Anybody who’s watched a minor hockey game has seen this picture before. There’s a hotshot player zipping around the ice in an atom game, scoring at will, hogging the puck from goal line to goal line. He’s single-handedly dominating the game, because his skills are superior to those of his teammates and opponents.

Simply put, nobody can skate with him, few can stickhandle the way he does and no one can shoot like he does, either. His team is the best in the league — not because it’s the best team, but because he is the best player.

In atom hockey, one player can win games for you easily enough. The parents of this kid get all wrapped up in the skill level and abilities of the child. They begin to see dollar signs, and picture him standing on a blue line of their favourite NHL club, listening to the national anthem prior to a game.

But the veteran parents of older children and grizzled old coaches have seen his kind before, and they have a saying: "Wait till he gets to peewee. Then we’ll see what kind of a hockey player he is."

Because for the most part, peewee is where the art — nay, skill! — of body checking is introduced into the sport. Boys and girls, aged 11 and 12, are taught how to give and receive a body check. At least, they are SUPPOSED to be taught that.

I say for the most part because since the late 1980s, Quebec has disallowed checking in peewee hockey, starting it in bantam, where the kids are 13 and 14.

Earlier this month, Hockey Alberta followed that lead, and announced there will be no body checking in peewee beginning next season. (I have no idea if Hockey Newfoundland and Labrador is thinking about moving in this direction yet. I’m sure it will be a topic at the annual general meeting next month in Gander.)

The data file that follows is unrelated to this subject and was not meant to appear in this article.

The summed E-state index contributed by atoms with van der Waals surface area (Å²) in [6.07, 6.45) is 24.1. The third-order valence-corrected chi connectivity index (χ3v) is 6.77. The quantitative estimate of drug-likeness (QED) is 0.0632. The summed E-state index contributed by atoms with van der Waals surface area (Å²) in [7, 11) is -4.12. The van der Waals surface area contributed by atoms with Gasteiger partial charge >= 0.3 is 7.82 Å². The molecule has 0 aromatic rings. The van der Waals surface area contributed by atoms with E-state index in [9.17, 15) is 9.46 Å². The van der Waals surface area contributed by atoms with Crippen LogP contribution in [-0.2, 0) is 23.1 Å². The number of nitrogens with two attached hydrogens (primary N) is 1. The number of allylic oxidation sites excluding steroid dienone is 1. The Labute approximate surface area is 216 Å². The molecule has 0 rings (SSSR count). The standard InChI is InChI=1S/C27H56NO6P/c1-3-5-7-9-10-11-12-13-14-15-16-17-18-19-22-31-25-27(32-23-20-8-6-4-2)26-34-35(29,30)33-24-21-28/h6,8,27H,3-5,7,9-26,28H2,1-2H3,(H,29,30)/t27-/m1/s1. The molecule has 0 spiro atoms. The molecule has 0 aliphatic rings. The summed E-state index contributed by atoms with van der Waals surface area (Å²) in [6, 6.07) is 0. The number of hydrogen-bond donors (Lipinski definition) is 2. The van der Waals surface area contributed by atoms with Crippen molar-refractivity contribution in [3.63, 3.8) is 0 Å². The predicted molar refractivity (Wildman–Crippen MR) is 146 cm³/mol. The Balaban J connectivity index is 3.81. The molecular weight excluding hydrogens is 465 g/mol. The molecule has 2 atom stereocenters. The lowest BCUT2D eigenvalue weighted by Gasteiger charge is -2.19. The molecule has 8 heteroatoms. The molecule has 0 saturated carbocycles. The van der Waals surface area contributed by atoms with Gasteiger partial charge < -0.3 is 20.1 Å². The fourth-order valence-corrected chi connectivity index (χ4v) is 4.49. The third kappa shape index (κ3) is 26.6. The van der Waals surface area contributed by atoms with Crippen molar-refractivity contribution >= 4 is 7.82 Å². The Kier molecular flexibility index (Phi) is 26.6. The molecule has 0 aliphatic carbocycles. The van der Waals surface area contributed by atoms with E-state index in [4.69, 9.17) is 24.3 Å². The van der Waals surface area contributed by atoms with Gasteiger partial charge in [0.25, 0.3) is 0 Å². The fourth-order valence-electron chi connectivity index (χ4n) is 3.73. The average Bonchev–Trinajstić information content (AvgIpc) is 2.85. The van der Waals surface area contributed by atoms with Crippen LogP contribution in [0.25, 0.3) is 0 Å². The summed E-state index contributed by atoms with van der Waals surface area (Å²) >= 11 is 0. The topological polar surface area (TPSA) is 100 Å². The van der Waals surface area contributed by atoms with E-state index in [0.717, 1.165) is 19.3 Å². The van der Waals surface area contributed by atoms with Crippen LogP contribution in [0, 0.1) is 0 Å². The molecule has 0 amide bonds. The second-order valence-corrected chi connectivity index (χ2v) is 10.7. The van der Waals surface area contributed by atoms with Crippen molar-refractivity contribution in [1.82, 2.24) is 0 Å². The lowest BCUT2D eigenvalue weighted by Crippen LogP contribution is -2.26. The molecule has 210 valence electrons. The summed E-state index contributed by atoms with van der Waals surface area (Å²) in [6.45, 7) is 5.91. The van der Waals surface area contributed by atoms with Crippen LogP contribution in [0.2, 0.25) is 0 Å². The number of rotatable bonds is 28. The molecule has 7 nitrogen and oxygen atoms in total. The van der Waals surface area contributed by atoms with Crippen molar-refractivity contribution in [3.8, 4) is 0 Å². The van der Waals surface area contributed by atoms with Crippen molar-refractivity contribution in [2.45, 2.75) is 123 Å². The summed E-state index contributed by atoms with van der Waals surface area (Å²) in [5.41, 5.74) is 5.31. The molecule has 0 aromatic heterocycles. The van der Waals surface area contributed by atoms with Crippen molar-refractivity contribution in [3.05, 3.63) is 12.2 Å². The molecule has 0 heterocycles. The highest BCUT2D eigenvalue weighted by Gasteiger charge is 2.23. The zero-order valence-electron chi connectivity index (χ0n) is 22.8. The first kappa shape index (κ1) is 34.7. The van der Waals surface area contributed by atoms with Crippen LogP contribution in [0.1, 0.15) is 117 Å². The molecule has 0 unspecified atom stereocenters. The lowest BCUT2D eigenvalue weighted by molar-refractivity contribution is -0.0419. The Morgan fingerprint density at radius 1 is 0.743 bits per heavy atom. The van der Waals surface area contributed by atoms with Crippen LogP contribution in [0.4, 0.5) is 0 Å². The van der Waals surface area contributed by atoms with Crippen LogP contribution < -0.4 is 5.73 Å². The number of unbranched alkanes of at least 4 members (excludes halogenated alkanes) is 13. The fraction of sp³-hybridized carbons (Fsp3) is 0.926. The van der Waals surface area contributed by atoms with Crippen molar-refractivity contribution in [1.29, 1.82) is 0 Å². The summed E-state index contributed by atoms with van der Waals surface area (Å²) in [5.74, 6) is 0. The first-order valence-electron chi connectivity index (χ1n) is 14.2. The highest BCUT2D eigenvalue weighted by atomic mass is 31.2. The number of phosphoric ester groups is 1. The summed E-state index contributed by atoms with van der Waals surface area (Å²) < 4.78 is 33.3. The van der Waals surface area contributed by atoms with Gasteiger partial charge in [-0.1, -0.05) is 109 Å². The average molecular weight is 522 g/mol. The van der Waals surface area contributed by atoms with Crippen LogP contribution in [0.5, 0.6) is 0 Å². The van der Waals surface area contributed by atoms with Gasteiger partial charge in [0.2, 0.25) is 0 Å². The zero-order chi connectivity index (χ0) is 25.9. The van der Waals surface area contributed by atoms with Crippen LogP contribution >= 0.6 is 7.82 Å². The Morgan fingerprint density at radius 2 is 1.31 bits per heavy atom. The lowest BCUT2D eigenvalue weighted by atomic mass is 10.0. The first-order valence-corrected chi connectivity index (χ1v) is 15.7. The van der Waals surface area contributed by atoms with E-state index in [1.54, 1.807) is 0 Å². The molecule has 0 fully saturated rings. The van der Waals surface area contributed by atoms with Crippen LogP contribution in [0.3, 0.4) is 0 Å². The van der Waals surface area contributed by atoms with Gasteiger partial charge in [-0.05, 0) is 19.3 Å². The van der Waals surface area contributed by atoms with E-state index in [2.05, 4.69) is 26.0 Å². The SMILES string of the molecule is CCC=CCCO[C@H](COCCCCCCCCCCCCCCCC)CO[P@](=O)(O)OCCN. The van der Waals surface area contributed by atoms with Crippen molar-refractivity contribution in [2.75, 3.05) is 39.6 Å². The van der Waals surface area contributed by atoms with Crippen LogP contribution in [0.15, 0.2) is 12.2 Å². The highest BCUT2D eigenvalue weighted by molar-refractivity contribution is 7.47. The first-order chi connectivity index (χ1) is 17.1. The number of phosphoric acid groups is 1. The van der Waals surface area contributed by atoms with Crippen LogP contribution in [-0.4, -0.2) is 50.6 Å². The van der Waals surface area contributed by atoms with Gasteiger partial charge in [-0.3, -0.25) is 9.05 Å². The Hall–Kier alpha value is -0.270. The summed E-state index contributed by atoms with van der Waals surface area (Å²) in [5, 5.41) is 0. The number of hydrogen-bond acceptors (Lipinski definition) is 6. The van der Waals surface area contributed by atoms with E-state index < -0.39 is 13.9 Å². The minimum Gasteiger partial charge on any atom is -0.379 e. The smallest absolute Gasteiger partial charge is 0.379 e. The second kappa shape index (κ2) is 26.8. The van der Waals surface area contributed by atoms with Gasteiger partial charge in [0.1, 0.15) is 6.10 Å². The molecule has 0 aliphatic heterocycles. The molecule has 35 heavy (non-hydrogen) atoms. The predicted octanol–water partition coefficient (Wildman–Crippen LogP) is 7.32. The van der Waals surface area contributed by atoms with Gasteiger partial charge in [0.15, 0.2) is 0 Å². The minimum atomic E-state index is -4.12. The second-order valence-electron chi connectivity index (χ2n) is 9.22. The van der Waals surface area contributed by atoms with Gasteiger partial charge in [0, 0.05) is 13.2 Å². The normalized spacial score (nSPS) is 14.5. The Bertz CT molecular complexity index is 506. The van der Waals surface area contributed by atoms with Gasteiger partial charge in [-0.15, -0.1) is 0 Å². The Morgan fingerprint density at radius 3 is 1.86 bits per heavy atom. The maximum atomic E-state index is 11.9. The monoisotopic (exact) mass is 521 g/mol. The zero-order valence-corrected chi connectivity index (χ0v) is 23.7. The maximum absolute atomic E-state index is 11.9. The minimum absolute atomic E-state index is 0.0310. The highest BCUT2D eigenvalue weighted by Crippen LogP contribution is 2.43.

Since I’ve heard the news, I’ve struggled with the decision. I don’t know whether I agree or disagree with the move. I certainly understand the need for safety in the game, and the numbers arguing against checking are hard to dispute. According to a story on’s Calgary website, Hockey Alberta claims "eliminating body checking at the peewee level will eliminate 400 concussions and more than 1,000 injuries" each year!

Staggering numbers.

Teaching a skill properly

But what people fail to recognize is that checking is a skill, just like skating, shooting and passing.  If it’s taught the proper way — the same way shooting as a skill is taught to all young players — then it gets used the proper way.

At every coaching clinic I’ve attended, there’s one answer for why you check someone in a hockey game: to remove him from the puck. (I’ll use 'him' in these instances, because girls’ hockey has body contact, but no checking. I’ll get back to that!)

You shouldn’t be out there looking for that crushing hit. We hope you’re not out there looking to hurt someone. The purpose of playing is to have fun, and try to win. You do that by scoring the most goals, and to do that, you need the puck.